Culinary Canvas

A Chef's Poetry

Three rhythms of the white asparagus

At Michelin Star Restaurant Äng, pearls are not only found in oysters. In an ivory-coloured dream, Filip Gemzell honours white asparagus, a rarity given its short season. This European delicacy grown completely under the soil, hence its white colour, comes around for a maximum of four weeks in Sweden.

“We only work with local producers so we only have that very limited 3-4 week window per year.” Filip explains. “Sweden is quite good with green asparagus, but they are a bit thinner and more delicate in flavour”.

In Skåne, Filip found the product he was after. German-led Österlen Sparris produces the hard-to-find ingredient, and the main character in this complex plate.

“I would say the asparagus we use is more similar to the German asparagus than the Swedish one. It’s a bit thicker, very intense in flavour and has a great texture. Everything you want as a chef really.”

The head chef’s modus operandi is clear and consistent: it takes testing to know how to elevate an ingredient. The white asparagus was fermented in many different ways until the team found the perfect procedure to make it last longer, taste perfect and prolong the season.

“We buy a couple of hundred kilos and sit the whole restaurant and kitchen staff down to peel asparagus together. Then we lactoferment them. We create lactobateria and lactic acid, which are preserving components. In order to slow down the fermentation, we kickstart the process at room temperature but after two or three days, the asparagus go in the fridge, vacuum-packed, where they continue to ferment very slowly.”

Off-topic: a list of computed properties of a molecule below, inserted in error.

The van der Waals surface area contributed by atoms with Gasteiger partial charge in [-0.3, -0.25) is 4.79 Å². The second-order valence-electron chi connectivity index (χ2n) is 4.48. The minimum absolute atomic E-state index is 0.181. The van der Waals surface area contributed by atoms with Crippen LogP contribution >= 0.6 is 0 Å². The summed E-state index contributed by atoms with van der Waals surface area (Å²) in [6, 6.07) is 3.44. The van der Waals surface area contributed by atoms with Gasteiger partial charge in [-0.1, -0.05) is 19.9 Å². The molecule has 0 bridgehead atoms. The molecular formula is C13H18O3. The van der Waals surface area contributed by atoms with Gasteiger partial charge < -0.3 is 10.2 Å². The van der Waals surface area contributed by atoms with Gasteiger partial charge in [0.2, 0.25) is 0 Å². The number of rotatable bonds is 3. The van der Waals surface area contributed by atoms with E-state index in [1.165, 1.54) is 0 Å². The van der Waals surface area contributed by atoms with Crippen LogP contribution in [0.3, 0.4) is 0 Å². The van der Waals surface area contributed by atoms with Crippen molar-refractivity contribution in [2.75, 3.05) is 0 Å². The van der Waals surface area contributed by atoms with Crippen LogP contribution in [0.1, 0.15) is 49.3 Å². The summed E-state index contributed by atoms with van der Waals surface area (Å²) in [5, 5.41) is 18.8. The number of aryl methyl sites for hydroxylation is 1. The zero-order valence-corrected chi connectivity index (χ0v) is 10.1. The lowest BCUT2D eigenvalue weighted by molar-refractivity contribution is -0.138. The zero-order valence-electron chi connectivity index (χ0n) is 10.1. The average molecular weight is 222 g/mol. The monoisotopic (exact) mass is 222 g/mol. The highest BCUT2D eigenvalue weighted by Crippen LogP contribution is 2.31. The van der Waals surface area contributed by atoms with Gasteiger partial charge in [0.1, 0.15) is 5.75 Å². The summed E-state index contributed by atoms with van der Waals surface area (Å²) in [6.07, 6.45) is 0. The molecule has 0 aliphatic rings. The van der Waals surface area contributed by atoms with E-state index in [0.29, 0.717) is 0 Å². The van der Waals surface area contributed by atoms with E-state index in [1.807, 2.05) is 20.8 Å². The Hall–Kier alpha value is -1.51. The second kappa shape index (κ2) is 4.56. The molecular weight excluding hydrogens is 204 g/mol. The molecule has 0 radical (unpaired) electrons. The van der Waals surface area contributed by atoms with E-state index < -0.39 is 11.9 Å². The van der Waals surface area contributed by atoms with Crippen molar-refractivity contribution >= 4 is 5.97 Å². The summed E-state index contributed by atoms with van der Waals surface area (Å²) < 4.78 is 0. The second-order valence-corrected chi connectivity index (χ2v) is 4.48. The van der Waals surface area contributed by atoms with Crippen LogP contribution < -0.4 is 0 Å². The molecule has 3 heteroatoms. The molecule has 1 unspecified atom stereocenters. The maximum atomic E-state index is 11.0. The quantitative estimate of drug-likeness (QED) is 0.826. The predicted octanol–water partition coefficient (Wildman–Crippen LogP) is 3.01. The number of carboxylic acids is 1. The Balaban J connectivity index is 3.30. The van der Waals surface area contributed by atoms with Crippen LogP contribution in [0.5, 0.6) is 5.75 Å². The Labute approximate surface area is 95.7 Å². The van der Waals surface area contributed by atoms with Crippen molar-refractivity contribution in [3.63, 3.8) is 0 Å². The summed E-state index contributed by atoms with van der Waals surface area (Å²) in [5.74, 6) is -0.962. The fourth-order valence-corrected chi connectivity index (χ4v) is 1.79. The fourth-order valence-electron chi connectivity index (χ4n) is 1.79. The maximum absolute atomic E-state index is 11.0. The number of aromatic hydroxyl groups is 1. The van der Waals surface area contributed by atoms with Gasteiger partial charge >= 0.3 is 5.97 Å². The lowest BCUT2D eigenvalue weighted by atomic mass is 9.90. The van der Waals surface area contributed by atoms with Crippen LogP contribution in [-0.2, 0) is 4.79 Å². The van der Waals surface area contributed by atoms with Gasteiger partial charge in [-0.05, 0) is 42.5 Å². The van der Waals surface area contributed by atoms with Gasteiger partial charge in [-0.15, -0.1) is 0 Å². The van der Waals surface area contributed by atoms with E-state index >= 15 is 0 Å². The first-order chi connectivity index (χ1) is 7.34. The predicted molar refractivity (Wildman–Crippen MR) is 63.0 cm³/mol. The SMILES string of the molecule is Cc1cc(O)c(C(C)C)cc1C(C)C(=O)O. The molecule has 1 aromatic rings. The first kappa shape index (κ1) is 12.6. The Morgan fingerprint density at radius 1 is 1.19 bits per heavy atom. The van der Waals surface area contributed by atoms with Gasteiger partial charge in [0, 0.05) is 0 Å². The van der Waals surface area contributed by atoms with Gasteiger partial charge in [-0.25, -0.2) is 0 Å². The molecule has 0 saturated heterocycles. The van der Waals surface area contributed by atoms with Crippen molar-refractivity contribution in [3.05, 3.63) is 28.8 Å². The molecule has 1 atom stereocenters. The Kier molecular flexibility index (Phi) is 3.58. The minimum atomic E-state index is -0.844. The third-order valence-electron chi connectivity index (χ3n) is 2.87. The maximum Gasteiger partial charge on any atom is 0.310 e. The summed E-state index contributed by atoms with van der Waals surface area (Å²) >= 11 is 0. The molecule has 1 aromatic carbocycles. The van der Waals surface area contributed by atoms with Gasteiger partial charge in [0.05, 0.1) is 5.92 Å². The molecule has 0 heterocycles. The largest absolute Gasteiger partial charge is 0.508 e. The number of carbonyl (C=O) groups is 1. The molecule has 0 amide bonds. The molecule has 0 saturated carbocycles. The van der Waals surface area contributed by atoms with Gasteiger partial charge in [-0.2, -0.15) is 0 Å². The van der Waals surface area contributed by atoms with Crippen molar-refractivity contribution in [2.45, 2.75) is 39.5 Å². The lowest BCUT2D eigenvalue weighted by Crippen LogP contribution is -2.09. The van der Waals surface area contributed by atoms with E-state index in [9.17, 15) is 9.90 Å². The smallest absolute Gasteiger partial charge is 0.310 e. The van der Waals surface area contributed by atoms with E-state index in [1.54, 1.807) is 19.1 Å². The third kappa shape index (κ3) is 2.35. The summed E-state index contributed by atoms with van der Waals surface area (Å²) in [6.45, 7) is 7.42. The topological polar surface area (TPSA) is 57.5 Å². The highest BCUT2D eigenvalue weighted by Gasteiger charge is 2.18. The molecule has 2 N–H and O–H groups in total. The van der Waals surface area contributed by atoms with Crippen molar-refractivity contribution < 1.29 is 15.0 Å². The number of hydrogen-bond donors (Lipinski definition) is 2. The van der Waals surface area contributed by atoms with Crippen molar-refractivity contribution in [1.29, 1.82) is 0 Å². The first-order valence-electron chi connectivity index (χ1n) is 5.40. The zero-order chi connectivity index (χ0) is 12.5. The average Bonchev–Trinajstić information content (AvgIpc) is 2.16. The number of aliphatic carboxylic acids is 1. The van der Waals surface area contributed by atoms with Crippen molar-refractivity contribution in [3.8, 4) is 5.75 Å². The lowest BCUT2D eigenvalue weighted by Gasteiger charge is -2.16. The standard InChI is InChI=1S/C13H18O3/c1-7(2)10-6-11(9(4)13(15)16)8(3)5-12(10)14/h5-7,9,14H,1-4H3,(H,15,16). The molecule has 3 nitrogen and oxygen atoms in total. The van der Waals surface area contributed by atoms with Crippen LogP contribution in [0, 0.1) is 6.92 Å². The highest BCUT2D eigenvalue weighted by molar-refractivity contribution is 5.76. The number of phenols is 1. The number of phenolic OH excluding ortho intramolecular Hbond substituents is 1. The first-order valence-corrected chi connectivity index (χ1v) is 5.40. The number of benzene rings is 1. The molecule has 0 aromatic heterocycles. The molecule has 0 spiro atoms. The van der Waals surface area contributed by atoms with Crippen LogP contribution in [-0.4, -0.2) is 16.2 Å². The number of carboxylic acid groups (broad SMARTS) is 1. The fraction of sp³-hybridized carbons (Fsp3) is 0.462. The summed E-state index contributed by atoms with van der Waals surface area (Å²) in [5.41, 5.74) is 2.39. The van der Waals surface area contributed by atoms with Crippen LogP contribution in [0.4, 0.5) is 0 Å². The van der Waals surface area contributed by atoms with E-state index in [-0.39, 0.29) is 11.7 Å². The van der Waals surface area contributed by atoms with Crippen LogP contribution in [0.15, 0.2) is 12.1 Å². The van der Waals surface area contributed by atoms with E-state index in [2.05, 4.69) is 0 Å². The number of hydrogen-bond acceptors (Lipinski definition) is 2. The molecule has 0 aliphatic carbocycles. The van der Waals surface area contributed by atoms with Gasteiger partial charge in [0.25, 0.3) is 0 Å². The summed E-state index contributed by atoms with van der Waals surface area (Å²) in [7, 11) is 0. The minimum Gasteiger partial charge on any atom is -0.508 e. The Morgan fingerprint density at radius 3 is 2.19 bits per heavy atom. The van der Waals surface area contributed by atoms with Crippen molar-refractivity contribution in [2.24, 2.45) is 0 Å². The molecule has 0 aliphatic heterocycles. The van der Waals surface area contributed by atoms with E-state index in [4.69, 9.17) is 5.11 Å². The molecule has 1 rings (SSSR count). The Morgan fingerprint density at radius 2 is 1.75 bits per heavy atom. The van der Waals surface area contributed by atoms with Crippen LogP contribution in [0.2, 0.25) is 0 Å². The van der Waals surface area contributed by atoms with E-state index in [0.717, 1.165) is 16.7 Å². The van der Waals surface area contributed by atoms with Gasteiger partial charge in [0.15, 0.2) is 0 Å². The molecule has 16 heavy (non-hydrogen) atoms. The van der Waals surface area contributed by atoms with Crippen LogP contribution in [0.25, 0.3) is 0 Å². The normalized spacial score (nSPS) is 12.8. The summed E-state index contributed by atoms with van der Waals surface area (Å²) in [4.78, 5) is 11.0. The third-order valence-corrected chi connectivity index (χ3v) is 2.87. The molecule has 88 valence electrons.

This dish is a tryptic, a three-part masterpiece. At the center of the show, the white asparagus, as recognized by most. Sweden-grown white asparagus slowly fermented and pickled with lemon verbena for three days. On one side, a purée made by steaming fresh asparagus and mashing them with butter. On the other side, a sorbet made with that same purée and homemade lilac syrup that, in Filip’s poetry, makes the asparagus flavour more fragrant. The outliers are caviar and lemon verbena leaves, which provide a pop of colour.

“They complement each other a lot. It’s a lot of asparagus, it’s unmistakable. The fermentation brings acidity, it develops the asparagus flavour into something else”, the Michelin-star chef struggles to describe it. “It’s hard to explain. It’s more deep in flavour than fresh asparagus.”

With the system implemented in the kitchen, the guests of restaurant Äng, located at Ästad Vingård, can enjoy the asparagus during a couple of months a year. Nevertheless, in order to share Filip's passion for white asparagus, planning ahead is advised, as dictated by the one month waiting list frequently encountered upon booking.

Words by Madalena Vilar. Photography by Johan Ståhlberg.

“We buy a couple of hundred kilos and peel asparagus together."